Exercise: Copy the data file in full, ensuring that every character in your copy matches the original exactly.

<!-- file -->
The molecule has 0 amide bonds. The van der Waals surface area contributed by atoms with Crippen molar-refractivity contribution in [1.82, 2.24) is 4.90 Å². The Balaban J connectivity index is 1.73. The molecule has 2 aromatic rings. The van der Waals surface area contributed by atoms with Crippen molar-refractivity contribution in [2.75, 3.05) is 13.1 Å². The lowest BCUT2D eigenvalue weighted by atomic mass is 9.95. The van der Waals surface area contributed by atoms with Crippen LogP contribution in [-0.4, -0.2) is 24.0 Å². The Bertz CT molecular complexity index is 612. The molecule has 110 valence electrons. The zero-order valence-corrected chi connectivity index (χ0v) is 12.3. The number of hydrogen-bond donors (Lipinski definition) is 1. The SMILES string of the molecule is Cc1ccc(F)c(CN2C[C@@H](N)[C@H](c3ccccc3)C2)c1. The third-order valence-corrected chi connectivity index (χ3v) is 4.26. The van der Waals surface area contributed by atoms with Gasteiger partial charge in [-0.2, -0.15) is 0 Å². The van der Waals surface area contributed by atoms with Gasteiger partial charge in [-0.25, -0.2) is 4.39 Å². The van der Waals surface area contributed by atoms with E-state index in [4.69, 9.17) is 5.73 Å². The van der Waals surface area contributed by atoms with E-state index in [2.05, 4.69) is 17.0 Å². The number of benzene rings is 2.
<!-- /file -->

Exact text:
The molecule has 0 amide bonds. The van der Waals surface area contributed by atoms with Crippen molar-refractivity contribution in [1.82, 2.24) is 4.90 Å². The Balaban J connectivity index is 1.73. The molecule has 2 aromatic rings. The van der Waals surface area contributed by atoms with Crippen molar-refractivity contribution in [2.75, 3.05) is 13.1 Å². The lowest BCUT2D eigenvalue weighted by atomic mass is 9.95. The van der Waals surface area contributed by atoms with Crippen LogP contribution in [-0.4, -0.2) is 24.0 Å². The Bertz CT molecular complexity index is 612. The molecule has 110 valence electrons. The zero-order valence-corrected chi connectivity index (χ0v) is 12.3. The number of hydrogen-bond donors (Lipinski definition) is 1. The SMILES string of the molecule is Cc1ccc(F)c(CN2C[C@@H](N)[C@H](c3ccccc3)C2)c1. The third-order valence-corrected chi connectivity index (χ3v) is 4.26. The van der Waals surface area contributed by atoms with Gasteiger partial charge in [-0.2, -0.15) is 0 Å². The van der Waals surface area contributed by atoms with Gasteiger partial charge in [-0.25, -0.2) is 4.39 Å². The van der Waals surface area contributed by atoms with E-state index in [4.69, 9.17) is 5.73 Å². The van der Waals surface area contributed by atoms with E-state index in [2.05, 4.69) is 17.0 Å². The number of benzene rings is 2.